“Things are very different now that she is in Grade 9,” she said. “She is more independent. She makes her own healthy lunch for school, usually the night before, and makes her own breakfast. She leaves the house by 7:45 am to walk to the bus stop downtown. The bus arrives back in Gore Bay at 3:45 pm and then she walks home or goes to hang out with friends—a typical 15-year-old high school kid.  She works part-time and does volunteer work. Annie says high school is harder than elementary school with more schoolwork to do but she likes it.  She worked hard and got exempted from all her exams in first semester.”

Molly’s average high school routine is much different, focussed on providing her with more time to wake up and aimed at preventing any anxiety.

Molly usually wakes up just after Annie leaves the house at around 7:45 am.

“She needs extra time in the morning and she thrives on routine,” her mother explained.  “We try to keep it stress-free with no rushing. That would be upsetting for her and cause anxiety.” 

“The first thing Molly does is ask me for a bath. She doesn’t like showers (she is sensitive to having water on her face and hair). I run a bath for her each morning and then make her breakfast.” 

“Molly likes to listen to the kids’ music channel on the satellite TV (No. 936) every day,” says Ms. McLaughlin. “She insists on it. After breakfast she has her iPad time watching music videos and reading stuff. Often she will read out loud or sing to herself. I put out her clothes for school and I make her lunch. Shortly after 9 am I begin gently prompting her, ‘time to get ready for school, Molly’. Sometimes she gets upset and I know she needs more time. Then she gets dressed and is ready to go. She grabs her backpack and puts on her coat on and tells me: ‘Mom’s black car. Go to MSS,’ and off we go.” 

Though Molly has adjusted well to her new adventure, Ms. McLaughlin reflected on where Molly’s path strayed from her sister’s.

Ms. McLaughlin explained that when Molly reached age one she changed drastically over a short period of time—she stopped talking, lost eye contact with others and became withdrawn. Eight months later she was diagnosed with Kanner’s Syndrome, a classic severe autism.

She said that Molly didn’t talk, so Molly and the family learned sign language to help her communicate.

“Molly started intensive ABA therapy at the age of two,” said Ms. McLaughlin. “This is called IBI therapy which stands for ‘intensive behavioural invention.’ The technique of ABA (applied behavioural analysis) is used to help pull these children out of the isolated worlds they live in.”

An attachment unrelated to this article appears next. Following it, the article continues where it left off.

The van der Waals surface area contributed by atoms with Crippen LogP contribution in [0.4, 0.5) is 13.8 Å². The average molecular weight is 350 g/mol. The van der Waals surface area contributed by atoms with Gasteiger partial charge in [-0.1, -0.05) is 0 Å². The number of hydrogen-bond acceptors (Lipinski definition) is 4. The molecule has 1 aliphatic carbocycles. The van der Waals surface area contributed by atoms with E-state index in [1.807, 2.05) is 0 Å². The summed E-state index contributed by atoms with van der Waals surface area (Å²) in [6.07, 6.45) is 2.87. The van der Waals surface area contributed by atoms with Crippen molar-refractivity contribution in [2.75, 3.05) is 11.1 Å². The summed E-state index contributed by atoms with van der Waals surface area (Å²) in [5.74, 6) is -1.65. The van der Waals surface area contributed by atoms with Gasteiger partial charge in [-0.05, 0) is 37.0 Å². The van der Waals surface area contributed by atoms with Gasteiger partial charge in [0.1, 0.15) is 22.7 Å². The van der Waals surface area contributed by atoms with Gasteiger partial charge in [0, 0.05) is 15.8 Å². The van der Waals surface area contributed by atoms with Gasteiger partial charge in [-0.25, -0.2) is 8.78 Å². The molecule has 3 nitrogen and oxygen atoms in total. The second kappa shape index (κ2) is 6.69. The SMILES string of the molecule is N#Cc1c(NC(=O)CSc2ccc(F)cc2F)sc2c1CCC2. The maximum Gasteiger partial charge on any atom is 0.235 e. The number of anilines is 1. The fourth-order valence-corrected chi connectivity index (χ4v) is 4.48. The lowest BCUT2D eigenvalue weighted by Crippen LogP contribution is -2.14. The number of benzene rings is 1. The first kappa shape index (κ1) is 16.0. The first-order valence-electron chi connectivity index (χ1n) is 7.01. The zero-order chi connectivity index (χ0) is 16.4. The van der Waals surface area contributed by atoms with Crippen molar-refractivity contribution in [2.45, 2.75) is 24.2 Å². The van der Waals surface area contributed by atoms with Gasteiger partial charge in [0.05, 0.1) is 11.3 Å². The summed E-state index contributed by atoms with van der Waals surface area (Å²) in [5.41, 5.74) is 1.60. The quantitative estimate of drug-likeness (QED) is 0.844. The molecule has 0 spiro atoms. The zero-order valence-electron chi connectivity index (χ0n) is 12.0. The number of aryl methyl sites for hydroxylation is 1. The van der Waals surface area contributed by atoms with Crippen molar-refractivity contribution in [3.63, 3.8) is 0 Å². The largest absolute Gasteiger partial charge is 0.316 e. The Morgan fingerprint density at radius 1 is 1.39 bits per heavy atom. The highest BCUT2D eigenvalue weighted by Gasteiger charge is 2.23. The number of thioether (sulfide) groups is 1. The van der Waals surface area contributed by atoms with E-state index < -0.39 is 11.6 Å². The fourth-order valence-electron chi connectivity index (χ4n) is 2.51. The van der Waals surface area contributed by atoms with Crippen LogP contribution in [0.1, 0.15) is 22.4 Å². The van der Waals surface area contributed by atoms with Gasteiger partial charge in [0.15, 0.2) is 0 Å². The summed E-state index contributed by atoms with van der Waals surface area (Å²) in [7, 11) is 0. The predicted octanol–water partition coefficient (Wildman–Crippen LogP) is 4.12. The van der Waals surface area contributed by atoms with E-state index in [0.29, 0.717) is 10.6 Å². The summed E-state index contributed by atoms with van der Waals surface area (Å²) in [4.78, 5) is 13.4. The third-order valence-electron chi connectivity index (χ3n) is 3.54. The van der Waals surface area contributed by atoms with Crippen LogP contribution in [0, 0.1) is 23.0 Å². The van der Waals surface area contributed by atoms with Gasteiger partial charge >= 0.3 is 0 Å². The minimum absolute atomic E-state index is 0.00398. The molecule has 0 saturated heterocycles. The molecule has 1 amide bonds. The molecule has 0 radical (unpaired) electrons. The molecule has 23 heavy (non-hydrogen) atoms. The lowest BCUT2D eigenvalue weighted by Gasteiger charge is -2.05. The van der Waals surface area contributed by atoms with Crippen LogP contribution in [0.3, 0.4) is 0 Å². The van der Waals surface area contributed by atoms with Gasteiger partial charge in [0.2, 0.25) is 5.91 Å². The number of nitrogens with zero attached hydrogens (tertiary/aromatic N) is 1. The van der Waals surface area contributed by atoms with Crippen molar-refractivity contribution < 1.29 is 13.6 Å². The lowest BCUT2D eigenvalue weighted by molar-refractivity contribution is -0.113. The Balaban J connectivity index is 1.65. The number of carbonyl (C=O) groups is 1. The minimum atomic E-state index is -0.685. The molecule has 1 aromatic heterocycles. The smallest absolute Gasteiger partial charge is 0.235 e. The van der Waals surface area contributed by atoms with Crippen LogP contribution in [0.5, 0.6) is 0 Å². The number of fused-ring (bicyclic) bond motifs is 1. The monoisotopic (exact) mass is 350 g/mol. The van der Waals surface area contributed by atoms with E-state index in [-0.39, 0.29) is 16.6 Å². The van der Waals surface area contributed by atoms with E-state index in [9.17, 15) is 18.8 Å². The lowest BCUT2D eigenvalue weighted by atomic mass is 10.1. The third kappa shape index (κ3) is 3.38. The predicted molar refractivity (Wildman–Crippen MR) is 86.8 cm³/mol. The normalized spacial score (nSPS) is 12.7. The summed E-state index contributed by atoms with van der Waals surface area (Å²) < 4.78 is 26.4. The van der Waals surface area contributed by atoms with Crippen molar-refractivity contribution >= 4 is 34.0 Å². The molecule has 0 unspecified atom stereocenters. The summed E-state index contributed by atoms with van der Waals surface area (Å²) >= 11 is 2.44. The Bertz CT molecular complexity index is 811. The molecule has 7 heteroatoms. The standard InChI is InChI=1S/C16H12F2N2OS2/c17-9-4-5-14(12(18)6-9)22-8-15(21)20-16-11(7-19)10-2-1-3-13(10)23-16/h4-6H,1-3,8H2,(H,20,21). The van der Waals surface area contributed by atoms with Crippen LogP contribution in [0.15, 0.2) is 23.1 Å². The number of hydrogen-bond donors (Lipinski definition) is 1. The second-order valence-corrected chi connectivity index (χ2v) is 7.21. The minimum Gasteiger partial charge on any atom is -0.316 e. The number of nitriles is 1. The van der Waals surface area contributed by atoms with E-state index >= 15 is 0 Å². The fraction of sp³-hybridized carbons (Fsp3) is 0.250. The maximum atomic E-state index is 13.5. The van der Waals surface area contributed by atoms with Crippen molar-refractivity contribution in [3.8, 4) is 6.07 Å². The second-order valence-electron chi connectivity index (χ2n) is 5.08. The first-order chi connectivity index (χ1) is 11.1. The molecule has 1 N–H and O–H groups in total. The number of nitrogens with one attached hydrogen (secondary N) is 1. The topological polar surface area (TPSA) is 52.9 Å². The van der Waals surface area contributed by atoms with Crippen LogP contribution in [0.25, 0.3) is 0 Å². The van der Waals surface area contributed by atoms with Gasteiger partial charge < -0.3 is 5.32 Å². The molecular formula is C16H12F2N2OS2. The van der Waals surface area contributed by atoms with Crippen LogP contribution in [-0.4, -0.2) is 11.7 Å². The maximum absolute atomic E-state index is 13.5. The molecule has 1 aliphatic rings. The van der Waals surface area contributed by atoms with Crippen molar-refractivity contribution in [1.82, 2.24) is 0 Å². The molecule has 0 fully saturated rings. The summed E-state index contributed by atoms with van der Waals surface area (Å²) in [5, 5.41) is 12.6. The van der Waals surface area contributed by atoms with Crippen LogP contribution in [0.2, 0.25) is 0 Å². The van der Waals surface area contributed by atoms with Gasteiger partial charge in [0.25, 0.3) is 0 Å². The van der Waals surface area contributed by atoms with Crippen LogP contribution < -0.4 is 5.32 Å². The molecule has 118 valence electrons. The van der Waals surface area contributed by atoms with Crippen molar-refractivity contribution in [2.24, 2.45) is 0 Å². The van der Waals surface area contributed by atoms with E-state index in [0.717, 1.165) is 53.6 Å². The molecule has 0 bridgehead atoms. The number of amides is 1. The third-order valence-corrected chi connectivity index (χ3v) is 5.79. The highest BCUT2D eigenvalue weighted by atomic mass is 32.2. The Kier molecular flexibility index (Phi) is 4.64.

“It saved Molly,” Ms. McLaughlin insists. “I really believe that. She couldn’t speak and didn’t interact with others. IBI therapy helped her to connect with us again.”

When Molly was six, the government cut off her IBI therapy.

“The government agency told me in 2007 that Molly had ‘aged out’ of the program despite the fact that she was progressing well,” said Ms. McLaughlin. “Last week the Ontario provincial government announced that therapy for children with autism will be cut off at age 5. It breaks my heart that here it is in 2016 and instead of increasing help for children with autism, our government is cutting them off even earlier. To me this is life saving and life changing, necessary therapy to give these kids a chance. Autism doesn’t stop at age 5.”

“We are past that point now, but I remember what it was like having Molly on that waiting list—being at the mercy of the system,” she added. “We waited eight months, but it dragged out, which is frustrating when early intervention is key with autism. What most people don’t realize is that the waiting lists for these families keeps growing longer. The children with autism are getting little to no actual intervention therapy which can change lives. What will happen when they become adults? It seems criminal to me to deny a child help.”

Ms. McLaughlin said that as a family they have been “extremely lucky” to have great therapists who have worked with her from a young age.

“After she was cut off from the government program, we hired the same therapists privately so they could continue to work with Molly until this past year,” she shared.

Though Ms. McLaughlin said they don’t regret the decision to hire the therapists privately, it did come at a price as they had to re-mortgage their home.

“You do what you have to for your children’s health and the future,” she said. “Sacrifices are worth it.”

Molly began speaking when she was five, and reading and writing by age eight.

“She has a huge vocabulary, excellent spelling and an amazing memory,” Ms. McLaughlin shared. “She can talk now but she’s not able to engage in a full conversation like people are used to. She can explain things or ask for things in simple, short statements, but we are optimistic that more spontaneous speech and casual conversation can develop. There are so many great apps on the iPad that can help children with autism to communicate. The technology has been a huge boost to children with autism.”

For Annie, she is looking forward to a summer of hanging out with friends and boating. She also enjoys volunteering and writing. She tried CrossFit at MSS this year, but is thinking she might go out for badminton next year.

As for Molly, Ms. McLaughlin is glad that she has settled into her new routine at MSS and hopes that next year Molly will continue to grow socially.

“One thing about Molly having autism now that she is in high school is to note that unlike her ‘neurotypical’ teenaged sister, Molly never argues with me about what she is wearing to school and I don’t have to worry about her wanting to go out to parties, however I would welcome those minor parent-teenager conflicts in a heartbeat if things were different for Molly,” she concluded. “I hope that she is able to learn to adapt more easily to situations. I would like to see her blossom more in terms of communication and socially—I want to see her make new friendships.”